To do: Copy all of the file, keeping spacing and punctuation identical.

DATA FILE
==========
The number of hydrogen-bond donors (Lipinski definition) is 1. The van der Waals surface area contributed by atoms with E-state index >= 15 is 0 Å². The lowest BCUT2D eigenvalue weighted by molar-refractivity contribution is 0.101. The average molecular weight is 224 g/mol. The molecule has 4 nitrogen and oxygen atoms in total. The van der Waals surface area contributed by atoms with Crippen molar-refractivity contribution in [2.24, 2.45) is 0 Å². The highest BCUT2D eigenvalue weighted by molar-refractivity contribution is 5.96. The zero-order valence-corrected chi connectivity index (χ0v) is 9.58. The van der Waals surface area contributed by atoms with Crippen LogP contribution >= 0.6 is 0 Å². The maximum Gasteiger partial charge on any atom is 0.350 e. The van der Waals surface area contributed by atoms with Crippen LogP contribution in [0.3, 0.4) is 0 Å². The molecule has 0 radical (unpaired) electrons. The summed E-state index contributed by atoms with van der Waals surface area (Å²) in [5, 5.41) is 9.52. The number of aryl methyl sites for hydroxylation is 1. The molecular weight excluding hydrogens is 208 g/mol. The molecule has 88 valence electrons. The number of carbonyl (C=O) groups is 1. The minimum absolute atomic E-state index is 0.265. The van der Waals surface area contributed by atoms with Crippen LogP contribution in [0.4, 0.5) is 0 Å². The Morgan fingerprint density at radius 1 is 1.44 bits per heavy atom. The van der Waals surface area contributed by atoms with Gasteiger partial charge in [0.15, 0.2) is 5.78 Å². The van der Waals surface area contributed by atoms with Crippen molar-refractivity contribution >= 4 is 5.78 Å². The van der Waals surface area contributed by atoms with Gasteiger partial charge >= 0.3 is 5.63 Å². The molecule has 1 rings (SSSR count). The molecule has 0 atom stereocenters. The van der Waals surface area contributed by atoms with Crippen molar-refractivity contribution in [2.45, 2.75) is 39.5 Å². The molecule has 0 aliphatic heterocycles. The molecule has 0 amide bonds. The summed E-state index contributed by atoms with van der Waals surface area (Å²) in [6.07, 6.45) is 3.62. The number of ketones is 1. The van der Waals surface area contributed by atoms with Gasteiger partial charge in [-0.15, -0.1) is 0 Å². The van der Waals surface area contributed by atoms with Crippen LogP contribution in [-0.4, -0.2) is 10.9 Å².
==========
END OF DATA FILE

The number of hydrogen-bond donors (Lipinski definition) is 1. The van der Waals surface area contributed by atoms with E-state index >= 15 is 0 Å². The lowest BCUT2D eigenvalue weighted by molar-refractivity contribution is 0.101. The average molecular weight is 224 g/mol. The molecule has 4 nitrogen and oxygen atoms in total. The van der Waals surface area contributed by atoms with Crippen molar-refractivity contribution in [2.24, 2.45) is 0 Å². The highest BCUT2D eigenvalue weighted by molar-refractivity contribution is 5.96. The zero-order valence-corrected chi connectivity index (χ0v) is 9.58. The van der Waals surface area contributed by atoms with Crippen LogP contribution >= 0.6 is 0 Å². The maximum Gasteiger partial charge on any atom is 0.350 e. The van der Waals surface area contributed by atoms with Crippen LogP contribution in [0.3, 0.4) is 0 Å². The molecule has 0 radical (unpaired) electrons. The summed E-state index contributed by atoms with van der Waals surface area (Å²) in [5, 5.41) is 9.52. The number of aryl methyl sites for hydroxylation is 1. The molecular weight excluding hydrogens is 208 g/mol. The molecule has 88 valence electrons. The number of carbonyl (C=O) groups is 1. The minimum absolute atomic E-state index is 0.265. The van der Waals surface area contributed by atoms with Crippen LogP contribution in [0.4, 0.5) is 0 Å². The Morgan fingerprint density at radius 1 is 1.44 bits per heavy atom. The van der Waals surface area contributed by atoms with Gasteiger partial charge in [0.15, 0.2) is 5.78 Å². The van der Waals surface area contributed by atoms with Crippen molar-refractivity contribution >= 4 is 5.78 Å². The van der Waals surface area contributed by atoms with Gasteiger partial charge >= 0.3 is 5.63 Å². The molecule has 1 rings (SSSR count). The molecule has 0 atom stereocenters. The van der Waals surface area contributed by atoms with Crippen molar-refractivity contribution in [2.45, 2.75) is 39.5 Å². The molecule has 0 aliphatic heterocycles. The molecule has 0 amide bonds. The summed E-state index contributed by atoms with van der Waals surface area (Å²) in [6.07, 6.45) is 3.62. The number of ketones is 1. The van der Waals surface area contributed by atoms with Gasteiger partial charge in [-0.15, -0.1) is 0 Å². The van der Waals surface area contributed by atoms with Crippen LogP contribution in [-0.4, -0.2) is 10.9 Å².